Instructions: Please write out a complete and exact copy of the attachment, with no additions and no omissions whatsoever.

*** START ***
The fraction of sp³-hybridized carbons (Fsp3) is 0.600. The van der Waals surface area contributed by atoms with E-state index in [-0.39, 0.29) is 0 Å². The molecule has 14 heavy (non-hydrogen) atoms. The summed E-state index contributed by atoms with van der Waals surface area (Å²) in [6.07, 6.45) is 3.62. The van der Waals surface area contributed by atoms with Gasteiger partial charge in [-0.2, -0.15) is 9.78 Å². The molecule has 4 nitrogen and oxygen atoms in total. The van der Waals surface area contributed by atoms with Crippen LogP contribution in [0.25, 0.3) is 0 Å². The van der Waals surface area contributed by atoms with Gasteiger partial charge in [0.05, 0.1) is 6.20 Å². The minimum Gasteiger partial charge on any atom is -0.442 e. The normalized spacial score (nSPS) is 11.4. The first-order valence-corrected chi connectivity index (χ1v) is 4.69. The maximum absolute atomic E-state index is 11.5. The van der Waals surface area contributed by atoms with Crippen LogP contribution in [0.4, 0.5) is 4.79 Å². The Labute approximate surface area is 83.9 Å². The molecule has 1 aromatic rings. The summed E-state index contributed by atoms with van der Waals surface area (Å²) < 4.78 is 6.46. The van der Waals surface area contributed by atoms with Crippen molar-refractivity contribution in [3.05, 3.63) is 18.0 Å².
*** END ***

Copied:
The fraction of sp³-hybridized carbons (Fsp3) is 0.600. The van der Waals surface area contributed by atoms with E-state index in [-0.39, 0.29) is 0 Å². The molecule has 14 heavy (non-hydrogen) atoms. The summed E-state index contributed by atoms with van der Waals surface area (Å²) in [6.07, 6.45) is 3.62. The van der Waals surface area contributed by atoms with Gasteiger partial charge in [-0.2, -0.15) is 9.78 Å². The molecule has 4 nitrogen and oxygen atoms in total. The van der Waals surface area contributed by atoms with Crippen LogP contribution in [0.25, 0.3) is 0 Å². The van der Waals surface area contributed by atoms with Gasteiger partial charge in [0.05, 0.1) is 6.20 Å². The minimum Gasteiger partial charge on any atom is -0.442 e. The normalized spacial score (nSPS) is 11.4. The first-order valence-corrected chi connectivity index (χ1v) is 4.69. The maximum absolute atomic E-state index is 11.5. The van der Waals surface area contributed by atoms with Crippen LogP contribution in [0.4, 0.5) is 4.79 Å². The Labute approximate surface area is 83.9 Å². The molecule has 1 aromatic rings. The summed E-state index contributed by atoms with van der Waals surface area (Å²) < 4.78 is 6.46. The van der Waals surface area contributed by atoms with Crippen molar-refractivity contribution in [3.05, 3.63) is 18.0 Å².